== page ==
The sailor casually looked up, followed the length of the newcomer’s arm and removed a long-stemmed pipe from his lips. “Ah, ‘tis the young Mr. Crook again I see,” the sailor replied in the high-pitched accent of a New Englander, pausing to slowly exhale a cloud of gray smoke through badly stained teeth. “A good evenin’ to you, young sir. Aye, the old salt sittin’ in the corner over there by himself, right you are. He’s the one you asked me about earlier.”

Crook nodded, carefully picked his way through the crowd, towards the old man sitting in the corner, towards a man who, as the shadows played their tricks, seemed to turn more sinister with each passing step. Years at sea had etched deep lines into the old man’s rugged face and a thin gray beard could not hide a jagged, white scar running down the length of his jawbone. Still it was, Crook decided, a handsome face. Despite the warmth of a nearby fire, the old man had not bothered to remove his coat, a shabby, threadbare garment, or his big fur cap. A maroon scarf wrapped around the old man’s neck, a tattered piece of cloth with a curious blue crescent moon embroidered on the tip, caught Crook’s eye but he knew better than to ask about such things too early on. Patience...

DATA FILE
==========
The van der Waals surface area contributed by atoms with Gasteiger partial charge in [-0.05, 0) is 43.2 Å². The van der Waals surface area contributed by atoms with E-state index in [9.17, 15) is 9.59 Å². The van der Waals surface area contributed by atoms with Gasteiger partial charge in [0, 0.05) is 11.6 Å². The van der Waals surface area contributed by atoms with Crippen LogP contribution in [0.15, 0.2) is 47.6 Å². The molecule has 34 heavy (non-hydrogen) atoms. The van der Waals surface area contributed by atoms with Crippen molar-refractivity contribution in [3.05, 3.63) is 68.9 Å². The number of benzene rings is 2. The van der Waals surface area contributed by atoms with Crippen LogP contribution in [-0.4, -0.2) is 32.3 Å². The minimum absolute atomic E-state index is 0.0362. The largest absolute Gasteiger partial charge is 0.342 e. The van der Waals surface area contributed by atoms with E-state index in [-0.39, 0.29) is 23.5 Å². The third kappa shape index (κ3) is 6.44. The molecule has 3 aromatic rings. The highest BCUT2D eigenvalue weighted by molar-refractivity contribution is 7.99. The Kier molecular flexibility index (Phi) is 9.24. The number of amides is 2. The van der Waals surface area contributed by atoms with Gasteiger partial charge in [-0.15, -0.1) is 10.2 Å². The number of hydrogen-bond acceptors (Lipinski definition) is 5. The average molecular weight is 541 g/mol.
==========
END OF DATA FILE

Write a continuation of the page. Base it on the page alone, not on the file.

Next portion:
Except for its great stone fireplace, the tavern was an unremarkable place. Twin heavy stone columns – five feet high or better – supported the fireplace’s massive wood mantel, cut from a ship’s timber and adorned with sea themes, intricate carvings, of ships, sea monsters, myths and legends. And over the mantelpiece, mounted cross-wise like two broadswords, hung a pair of impressive ‘two flue irons’ liberated off some whaler.

The innkeeper walked over and tossed several fresh logs into an already generous fire. The green wood hissed and crackled at him as orange flames tickled the bottom of a black kettle, suspended in midair from a chain held in place by a circle of mermaids – three alluring, cast iron mermaids – rising seductively up from the hearthstone.

Crook could not remember having seen a more impressive or distinctive fireplace. The great fire, Crook then realized, that is why the old fellow comes here.